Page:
Leading Denier Think Tank Uses AI Image of Dead Whale and Wind Turbines

A screenshot of the image in the email.
A screenshot of the image in the email.

Readers of the daily email newsletter of one of the country’s leading right-wing, fossil fuel-funded think tanks were treated to a bizarre sight this week: an AI-generated image of a dead whale washed ashore on a beach in front of wind turbines, above a fearmongering story about offshore wind. Unfortunately, what is isolated to one newsletter today could spread around the right-wing ecosystem tomorrow.

I cover climate and read breaking news about renewable energy every day; if there were a real photo of a dead whale in front of a wind farm like this, chances are I would have seen it. Still, the image gave me a jump when I opened the email from the Texas Public Policy Foundation. For a moment, I wondered if I’d somehow missed a huge story about a dead humpback that had washed ashore in front of a wind farm.

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The story under the image is old hat for this particular newsletter. The Texas Public Policy Foundation, or TPPF, is one of the leaders in the national right-wing push against renewable energy—specifically against offshore wind. Despite its location in Texas, the group has lent its sizable financial muscle to anti-offshore wind efforts on the East Coast, joining a lawsuit against a project filed by local fishermen and creating an entire movie about the evils of wind energy.

The image is at least recognizably an AI generation: there’s the tell-tale uncanny valley nature of the pattern of the debris of the beach, and the blades of the wind turbines are, well, bendy, in a way that you certainly don’t see in real life. The biggest giveaway is the DALL-E generator watermark at the lower right hand corner of the image. When I plugged in various search terms, like “beached dead humpback whale in front of offshore wind turbines” into the DALL-E generator, I got images that looked a lot like what was at the top of my newsletter. (Some of mine were much better, not gonna lie.)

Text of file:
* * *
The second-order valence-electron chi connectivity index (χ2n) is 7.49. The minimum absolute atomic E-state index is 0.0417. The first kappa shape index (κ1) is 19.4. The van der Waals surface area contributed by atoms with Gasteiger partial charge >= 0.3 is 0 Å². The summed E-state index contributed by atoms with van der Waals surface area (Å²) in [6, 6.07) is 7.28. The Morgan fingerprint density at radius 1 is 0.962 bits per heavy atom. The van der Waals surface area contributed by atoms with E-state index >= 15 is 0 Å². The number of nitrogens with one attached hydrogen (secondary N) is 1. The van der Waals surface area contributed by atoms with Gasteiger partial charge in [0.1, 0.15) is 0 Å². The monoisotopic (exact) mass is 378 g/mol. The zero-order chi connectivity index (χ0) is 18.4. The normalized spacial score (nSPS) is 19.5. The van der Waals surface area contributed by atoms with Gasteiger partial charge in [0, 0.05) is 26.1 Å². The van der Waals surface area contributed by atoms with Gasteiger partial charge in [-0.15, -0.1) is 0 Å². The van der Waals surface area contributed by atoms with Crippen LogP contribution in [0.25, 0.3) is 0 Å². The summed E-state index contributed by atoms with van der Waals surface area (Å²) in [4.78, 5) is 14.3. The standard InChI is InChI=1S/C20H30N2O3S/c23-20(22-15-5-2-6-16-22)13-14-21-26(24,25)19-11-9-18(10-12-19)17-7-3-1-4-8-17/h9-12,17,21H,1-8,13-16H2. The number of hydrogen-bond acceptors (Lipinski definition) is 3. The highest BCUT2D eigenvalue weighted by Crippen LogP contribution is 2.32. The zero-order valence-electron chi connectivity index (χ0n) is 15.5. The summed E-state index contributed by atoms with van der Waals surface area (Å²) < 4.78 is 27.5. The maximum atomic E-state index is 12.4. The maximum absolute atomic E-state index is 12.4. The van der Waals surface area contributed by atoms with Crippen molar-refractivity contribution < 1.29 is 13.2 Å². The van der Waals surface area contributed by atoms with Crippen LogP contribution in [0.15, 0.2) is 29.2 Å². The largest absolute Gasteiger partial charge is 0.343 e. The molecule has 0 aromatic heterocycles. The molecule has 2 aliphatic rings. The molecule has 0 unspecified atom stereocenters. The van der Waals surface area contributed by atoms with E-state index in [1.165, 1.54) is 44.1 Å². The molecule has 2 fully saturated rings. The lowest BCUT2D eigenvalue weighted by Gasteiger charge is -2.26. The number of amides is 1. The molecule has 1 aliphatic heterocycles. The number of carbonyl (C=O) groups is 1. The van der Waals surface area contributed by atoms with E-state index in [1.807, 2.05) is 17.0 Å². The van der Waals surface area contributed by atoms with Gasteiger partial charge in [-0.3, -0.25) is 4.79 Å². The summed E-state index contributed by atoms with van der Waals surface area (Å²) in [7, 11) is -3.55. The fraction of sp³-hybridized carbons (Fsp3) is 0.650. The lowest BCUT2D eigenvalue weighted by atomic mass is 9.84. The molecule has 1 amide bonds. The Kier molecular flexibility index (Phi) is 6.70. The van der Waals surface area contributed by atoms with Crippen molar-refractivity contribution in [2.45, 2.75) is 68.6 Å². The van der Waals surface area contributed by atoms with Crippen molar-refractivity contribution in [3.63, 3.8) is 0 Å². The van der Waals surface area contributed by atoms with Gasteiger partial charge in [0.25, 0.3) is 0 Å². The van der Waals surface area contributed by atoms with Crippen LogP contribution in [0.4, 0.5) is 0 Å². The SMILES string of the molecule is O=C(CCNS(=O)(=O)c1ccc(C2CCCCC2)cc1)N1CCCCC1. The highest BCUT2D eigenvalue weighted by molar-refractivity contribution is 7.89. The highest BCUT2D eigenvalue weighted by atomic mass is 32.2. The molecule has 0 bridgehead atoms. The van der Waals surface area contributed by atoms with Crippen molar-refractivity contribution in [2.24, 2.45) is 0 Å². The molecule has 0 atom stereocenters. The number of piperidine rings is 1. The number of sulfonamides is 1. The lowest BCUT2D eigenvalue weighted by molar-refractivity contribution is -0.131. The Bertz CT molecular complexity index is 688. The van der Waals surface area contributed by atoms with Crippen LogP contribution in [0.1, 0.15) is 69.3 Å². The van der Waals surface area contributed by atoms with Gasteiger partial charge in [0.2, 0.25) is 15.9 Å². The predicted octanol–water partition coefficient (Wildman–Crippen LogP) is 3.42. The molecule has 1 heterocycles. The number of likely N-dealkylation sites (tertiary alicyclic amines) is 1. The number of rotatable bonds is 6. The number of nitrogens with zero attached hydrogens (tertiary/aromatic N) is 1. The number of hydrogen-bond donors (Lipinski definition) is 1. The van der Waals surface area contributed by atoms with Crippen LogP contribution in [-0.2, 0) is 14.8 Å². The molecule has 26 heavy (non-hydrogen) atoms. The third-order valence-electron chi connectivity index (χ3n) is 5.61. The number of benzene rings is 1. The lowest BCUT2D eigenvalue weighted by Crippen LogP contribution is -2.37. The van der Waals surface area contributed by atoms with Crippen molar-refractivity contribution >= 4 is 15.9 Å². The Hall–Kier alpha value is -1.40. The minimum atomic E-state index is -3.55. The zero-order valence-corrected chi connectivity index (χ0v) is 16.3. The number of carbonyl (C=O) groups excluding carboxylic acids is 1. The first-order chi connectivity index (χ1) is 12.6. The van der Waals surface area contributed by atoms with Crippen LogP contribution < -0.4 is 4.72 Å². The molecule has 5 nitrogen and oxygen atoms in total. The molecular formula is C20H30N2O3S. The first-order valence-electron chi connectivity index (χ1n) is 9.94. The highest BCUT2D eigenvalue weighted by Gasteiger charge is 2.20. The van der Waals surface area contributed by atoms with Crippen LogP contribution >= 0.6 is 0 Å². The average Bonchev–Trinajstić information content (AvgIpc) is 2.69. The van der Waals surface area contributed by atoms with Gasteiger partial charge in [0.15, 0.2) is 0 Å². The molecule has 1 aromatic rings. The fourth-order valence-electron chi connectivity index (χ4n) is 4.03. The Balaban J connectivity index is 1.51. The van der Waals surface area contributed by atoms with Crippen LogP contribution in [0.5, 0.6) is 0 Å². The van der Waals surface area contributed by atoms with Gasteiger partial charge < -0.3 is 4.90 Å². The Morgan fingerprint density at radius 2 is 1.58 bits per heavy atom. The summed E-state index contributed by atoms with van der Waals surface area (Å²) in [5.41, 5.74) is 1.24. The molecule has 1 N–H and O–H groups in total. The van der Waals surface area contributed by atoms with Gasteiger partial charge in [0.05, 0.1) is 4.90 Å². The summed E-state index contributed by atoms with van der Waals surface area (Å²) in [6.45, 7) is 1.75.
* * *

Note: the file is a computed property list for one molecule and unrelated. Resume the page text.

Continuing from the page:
Still, the image is, at first glance, realistic enough to make me do a double-take, and there’s no label on the image marking it as not a real photograph. Readers of the newsletter who aren’t familiar with how AI images look or who are just skimming could certainly be forgiven for thinking that this is real evidence of dead wildlife near a wind farm.

I reached out to TPPF to confirm that the image was AI-generated and to ask whether the writers considered labeling it as such. I’ll update this story if I hear back.

One of my gorgeous AI dead whale creations.
One of my gorgeous AI dead whale creations.

I personally find it hilarious that a foundation that got a sick $17 million in donations in 2020, according to IRS records, and has enough cash to make a whole movie about how scary wind turbines are would turn to a shoddy free AI job to run at the top of its newsletter. But a real photo that looks like this—a dead whale posed ominously under some wind turbines—would be worth its weight in gold to the right.